It's New Year's Eve, which means there are a bunch of articles out there regarding that most perplexing of traditions, the singing of "Auld Lang Syne." Today I Found Out explains how it became a New Year's Eve staple: In 1929, Guy Lombardo and the Royal Canadian Band performed at a New York hotel on New Year's Eve, with the performance being broadcast on the radio twice. Between broadcasts, they played Scottish folk song "Auld Lang Syne," which Lombardo had learned from Scottish immigrants in Ontario, as a transition between shows—right around midnight.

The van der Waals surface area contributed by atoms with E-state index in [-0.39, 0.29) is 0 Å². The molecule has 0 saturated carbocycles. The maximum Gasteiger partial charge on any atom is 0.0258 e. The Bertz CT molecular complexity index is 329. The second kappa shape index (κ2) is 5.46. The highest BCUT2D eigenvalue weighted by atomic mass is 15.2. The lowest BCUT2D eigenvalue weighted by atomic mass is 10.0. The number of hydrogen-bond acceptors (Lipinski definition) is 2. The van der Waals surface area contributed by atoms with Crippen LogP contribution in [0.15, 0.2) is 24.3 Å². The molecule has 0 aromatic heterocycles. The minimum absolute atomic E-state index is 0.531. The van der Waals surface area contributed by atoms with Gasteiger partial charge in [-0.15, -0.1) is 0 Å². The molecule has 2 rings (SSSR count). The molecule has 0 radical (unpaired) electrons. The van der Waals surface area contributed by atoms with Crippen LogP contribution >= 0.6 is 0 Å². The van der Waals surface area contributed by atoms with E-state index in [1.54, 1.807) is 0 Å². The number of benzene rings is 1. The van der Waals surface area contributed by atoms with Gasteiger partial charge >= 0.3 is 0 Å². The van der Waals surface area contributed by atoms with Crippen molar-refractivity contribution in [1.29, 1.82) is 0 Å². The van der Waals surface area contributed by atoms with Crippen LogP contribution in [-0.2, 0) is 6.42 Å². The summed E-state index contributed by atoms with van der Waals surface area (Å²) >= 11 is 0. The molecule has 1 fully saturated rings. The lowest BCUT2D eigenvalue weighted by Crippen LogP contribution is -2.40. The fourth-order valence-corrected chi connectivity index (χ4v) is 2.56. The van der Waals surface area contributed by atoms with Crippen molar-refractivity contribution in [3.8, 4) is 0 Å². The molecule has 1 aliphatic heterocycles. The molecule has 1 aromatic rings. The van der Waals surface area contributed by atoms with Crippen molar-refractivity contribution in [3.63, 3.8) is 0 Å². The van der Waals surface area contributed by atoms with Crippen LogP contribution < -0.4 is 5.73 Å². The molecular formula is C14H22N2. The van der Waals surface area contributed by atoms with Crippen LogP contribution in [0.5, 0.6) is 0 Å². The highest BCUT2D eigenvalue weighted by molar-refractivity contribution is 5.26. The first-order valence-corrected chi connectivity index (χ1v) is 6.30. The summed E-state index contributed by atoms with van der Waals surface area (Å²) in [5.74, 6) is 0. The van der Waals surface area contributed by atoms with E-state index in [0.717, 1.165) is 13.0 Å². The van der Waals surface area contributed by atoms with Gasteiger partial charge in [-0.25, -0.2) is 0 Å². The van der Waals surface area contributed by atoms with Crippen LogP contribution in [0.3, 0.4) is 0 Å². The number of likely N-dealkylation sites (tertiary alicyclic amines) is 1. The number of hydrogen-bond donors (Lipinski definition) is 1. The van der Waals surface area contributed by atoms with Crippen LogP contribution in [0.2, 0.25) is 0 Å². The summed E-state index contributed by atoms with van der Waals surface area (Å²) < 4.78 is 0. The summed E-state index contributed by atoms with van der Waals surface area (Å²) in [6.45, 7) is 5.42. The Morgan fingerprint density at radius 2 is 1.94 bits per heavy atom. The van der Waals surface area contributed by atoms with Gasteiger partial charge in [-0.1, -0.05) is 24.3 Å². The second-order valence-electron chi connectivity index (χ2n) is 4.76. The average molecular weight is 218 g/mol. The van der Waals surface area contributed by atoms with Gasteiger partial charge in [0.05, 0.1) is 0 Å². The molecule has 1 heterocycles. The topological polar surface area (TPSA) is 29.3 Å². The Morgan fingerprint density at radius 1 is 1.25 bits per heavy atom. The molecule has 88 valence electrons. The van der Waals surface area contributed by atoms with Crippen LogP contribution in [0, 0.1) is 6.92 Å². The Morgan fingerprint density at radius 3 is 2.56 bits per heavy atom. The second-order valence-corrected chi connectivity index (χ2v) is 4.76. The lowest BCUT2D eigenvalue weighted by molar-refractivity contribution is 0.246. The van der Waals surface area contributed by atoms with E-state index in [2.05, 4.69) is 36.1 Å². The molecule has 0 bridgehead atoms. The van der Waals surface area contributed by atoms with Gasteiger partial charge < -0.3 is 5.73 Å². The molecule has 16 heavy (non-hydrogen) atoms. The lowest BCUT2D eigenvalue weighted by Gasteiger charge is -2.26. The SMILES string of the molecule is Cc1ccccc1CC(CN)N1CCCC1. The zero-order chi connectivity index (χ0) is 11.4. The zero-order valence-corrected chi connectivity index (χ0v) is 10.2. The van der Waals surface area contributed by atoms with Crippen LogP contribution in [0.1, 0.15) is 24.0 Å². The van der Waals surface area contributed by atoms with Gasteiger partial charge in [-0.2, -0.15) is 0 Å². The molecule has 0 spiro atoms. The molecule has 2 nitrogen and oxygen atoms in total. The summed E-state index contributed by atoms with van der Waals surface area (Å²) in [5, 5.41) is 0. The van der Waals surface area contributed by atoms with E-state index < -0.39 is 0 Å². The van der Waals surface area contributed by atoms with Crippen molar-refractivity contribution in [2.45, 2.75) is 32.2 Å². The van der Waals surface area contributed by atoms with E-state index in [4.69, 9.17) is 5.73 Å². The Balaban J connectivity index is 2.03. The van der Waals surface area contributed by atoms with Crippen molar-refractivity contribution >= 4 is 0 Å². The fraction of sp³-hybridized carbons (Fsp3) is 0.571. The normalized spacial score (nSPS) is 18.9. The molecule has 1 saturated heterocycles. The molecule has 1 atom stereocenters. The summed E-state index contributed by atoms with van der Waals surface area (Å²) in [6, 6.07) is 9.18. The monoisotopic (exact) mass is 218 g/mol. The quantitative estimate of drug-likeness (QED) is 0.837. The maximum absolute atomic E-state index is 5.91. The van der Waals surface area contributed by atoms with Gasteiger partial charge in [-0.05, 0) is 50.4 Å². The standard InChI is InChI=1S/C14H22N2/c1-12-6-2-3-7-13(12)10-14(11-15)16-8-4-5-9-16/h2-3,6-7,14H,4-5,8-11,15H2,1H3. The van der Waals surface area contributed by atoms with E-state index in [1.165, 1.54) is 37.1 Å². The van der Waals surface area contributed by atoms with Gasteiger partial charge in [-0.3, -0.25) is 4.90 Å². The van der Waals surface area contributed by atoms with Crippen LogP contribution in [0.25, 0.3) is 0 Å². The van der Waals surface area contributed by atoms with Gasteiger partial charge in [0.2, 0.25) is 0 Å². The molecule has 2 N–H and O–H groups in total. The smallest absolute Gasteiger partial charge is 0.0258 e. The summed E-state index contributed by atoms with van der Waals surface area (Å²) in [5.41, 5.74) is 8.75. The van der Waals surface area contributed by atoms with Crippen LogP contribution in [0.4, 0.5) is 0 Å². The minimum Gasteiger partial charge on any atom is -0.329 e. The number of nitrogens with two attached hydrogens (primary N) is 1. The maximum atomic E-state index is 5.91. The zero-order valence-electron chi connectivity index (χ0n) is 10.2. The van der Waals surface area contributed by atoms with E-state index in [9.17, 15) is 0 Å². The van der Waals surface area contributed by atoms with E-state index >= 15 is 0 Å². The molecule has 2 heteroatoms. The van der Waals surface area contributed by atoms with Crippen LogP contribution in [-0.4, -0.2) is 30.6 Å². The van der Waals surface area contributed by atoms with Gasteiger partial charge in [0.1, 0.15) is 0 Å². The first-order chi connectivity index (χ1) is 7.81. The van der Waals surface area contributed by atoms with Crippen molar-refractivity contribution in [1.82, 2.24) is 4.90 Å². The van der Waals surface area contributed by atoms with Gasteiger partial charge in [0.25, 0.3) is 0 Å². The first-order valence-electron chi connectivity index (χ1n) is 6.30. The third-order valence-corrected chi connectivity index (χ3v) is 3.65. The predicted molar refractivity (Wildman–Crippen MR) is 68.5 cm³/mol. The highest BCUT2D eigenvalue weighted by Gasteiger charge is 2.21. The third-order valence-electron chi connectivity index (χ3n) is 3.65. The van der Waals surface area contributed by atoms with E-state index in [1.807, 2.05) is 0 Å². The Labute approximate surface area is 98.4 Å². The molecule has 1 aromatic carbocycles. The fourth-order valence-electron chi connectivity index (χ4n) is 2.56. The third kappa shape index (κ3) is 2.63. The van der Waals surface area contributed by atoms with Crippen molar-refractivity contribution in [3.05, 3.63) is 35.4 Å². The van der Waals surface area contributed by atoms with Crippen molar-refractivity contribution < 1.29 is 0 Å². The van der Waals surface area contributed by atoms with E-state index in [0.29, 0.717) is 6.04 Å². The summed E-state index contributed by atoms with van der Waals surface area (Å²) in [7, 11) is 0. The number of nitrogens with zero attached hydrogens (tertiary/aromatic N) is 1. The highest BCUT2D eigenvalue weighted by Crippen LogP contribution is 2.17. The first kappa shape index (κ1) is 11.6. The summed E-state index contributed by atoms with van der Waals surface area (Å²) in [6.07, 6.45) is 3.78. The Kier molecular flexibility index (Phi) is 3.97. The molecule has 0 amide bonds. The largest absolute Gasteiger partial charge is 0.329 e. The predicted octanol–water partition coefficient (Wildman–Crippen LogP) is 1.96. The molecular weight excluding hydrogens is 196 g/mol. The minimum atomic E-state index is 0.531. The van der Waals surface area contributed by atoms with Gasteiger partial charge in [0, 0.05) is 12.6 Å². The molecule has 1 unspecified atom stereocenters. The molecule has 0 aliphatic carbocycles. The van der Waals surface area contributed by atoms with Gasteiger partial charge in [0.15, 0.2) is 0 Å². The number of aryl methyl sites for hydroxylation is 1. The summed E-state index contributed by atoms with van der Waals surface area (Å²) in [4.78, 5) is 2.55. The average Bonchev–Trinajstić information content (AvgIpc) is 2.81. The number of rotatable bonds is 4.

There were other instances of the song being sung on New Year's Eve, as far back as the mid-19th century, but this is the point at which it started being played at midnight every year on the radio and then TV. So what does the song mean? The title translates literally to "old long since," or figuratively to "times gone by" or "times long past." Dave Tomar attempts to explain its meaning on the Huffington Post: It's "about the endurance of friendship, about cherishing the past even as we look to the future, and quite honestly, about knocking back a few drinks." (Some of the lines: "And surely you'll buy your pint-jug! / And surely I'll buy mine! / And we'll take a cup of kindness yet, / For long, long ago.")